Taste is initiated when sapid stimuli interact with receptor sites on the apical membrane of taste receptor cells. This ultimately leads to an increase in intracellular calcium and release of transmitter onto gustatory afferent nerve fibers. The role of the taste cell specific G-protein, gustducin, in coupling bitter stimuli with taste cell response will be examined using a transgenic line of mice in which the gustducin promoter has been linked to the gene for Green Fluorescent Protein (GFP). In these mice, cells expressing gustducin will also express GFP and can be readily identified for functional studies by their fluorescence. A combination of Ca2+-imaging and patch-clamp recording will be used to examine the role of gustducin in bitter taste transduction.
Aim 1 will determine if bitter taste responses are limited to gustducin-expressing taste cells, identify which second messenger pathways are involved in this process and assess the specific role of gustducin.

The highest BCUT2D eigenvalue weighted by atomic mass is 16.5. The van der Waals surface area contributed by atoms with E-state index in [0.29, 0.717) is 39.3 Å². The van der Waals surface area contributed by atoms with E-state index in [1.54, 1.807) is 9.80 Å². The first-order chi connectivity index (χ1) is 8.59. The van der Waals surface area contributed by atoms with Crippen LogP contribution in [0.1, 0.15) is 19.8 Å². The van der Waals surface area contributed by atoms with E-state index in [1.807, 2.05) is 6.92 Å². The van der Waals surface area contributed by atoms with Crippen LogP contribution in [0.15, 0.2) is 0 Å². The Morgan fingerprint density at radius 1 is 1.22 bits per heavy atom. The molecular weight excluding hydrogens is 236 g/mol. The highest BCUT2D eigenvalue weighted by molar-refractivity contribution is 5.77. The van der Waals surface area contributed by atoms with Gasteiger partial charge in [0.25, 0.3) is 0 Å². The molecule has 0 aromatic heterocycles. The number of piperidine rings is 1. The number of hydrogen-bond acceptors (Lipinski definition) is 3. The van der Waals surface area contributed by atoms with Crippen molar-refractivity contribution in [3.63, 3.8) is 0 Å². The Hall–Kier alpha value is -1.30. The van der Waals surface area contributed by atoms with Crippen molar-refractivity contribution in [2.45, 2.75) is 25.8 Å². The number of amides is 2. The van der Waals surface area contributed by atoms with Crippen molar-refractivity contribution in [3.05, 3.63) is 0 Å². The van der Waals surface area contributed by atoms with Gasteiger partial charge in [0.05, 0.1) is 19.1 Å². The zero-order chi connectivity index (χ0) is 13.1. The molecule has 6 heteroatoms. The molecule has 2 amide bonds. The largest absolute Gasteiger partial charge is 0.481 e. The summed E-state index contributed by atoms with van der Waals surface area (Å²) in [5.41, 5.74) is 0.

Aim 2 will identify which, if any, membrane conductances are activated or modulated by bitter stimuli.
Aim 3 will determine if a subset of taste cells is specifically tuned to bitter stimuli and if the same taste cells respond to different types of bitter stimuli. The results of these studies will reveal important insights about the role of gustducin in the transduction and coding of bitter taste.

National Institute of Health (NIH)
National Institute on Deafness and Other Communication Disorders (NIDCD)
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Special Emphasis Panel (ZRG1-IFCN-4 (01))
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Colorado State University-Fort Collins
Schools of Veterinary Medicine
Fort Collins
United States
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